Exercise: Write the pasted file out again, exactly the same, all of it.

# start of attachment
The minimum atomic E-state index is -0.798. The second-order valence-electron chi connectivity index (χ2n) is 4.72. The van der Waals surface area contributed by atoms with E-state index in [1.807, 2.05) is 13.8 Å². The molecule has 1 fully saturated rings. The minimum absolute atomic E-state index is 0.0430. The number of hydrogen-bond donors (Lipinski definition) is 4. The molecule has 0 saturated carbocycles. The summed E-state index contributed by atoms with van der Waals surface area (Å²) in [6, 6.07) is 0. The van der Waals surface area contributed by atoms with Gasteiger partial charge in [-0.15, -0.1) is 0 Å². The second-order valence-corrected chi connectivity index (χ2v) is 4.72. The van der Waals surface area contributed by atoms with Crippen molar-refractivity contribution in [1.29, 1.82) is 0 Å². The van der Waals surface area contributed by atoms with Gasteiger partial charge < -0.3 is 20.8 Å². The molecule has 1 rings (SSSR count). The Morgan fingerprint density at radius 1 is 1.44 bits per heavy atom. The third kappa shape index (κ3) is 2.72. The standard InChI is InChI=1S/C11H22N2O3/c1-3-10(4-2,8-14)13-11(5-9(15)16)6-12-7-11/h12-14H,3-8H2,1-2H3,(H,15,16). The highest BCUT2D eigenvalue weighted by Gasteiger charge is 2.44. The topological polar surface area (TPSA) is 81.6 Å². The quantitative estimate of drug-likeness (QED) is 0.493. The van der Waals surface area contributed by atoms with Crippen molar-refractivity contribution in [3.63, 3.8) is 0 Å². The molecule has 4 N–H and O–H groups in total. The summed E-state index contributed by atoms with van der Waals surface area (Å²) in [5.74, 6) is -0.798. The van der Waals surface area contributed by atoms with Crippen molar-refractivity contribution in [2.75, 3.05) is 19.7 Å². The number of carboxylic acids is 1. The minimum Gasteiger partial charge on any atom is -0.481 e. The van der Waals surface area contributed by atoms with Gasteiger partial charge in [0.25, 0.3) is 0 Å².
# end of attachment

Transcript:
The minimum atomic E-state index is -0.798. The second-order valence-electron chi connectivity index (χ2n) is 4.72. The van der Waals surface area contributed by atoms with E-state index in [1.807, 2.05) is 13.8 Å². The molecule has 1 fully saturated rings. The minimum absolute atomic E-state index is 0.0430. The number of hydrogen-bond donors (Lipinski definition) is 4. The molecule has 0 saturated carbocycles. The summed E-state index contributed by atoms with van der Waals surface area (Å²) in [6, 6.07) is 0. The van der Waals surface area contributed by atoms with Gasteiger partial charge in [-0.15, -0.1) is 0 Å². The second-order valence-corrected chi connectivity index (χ2v) is 4.72. The van der Waals surface area contributed by atoms with Crippen molar-refractivity contribution in [1.29, 1.82) is 0 Å². The van der Waals surface area contributed by atoms with Gasteiger partial charge < -0.3 is 20.8 Å². The molecule has 1 rings (SSSR count). The Morgan fingerprint density at radius 1 is 1.44 bits per heavy atom. The third kappa shape index (κ3) is 2.72. The standard InChI is InChI=1S/C11H22N2O3/c1-3-10(4-2,8-14)13-11(5-9(15)16)6-12-7-11/h12-14H,3-8H2,1-2H3,(H,15,16). The highest BCUT2D eigenvalue weighted by Gasteiger charge is 2.44. The topological polar surface area (TPSA) is 81.6 Å². The quantitative estimate of drug-likeness (QED) is 0.493. The van der Waals surface area contributed by atoms with Crippen molar-refractivity contribution in [3.63, 3.8) is 0 Å². The molecule has 4 N–H and O–H groups in total. The summed E-state index contributed by atoms with van der Waals surface area (Å²) in [5.74, 6) is -0.798. The van der Waals surface area contributed by atoms with Crippen molar-refractivity contribution in [2.75, 3.05) is 19.7 Å². The number of carboxylic acids is 1. The minimum Gasteiger partial charge on any atom is -0.481 e. The van der Waals surface area contributed by atoms with Gasteiger partial charge in [0.25, 0.3) is 0 Å².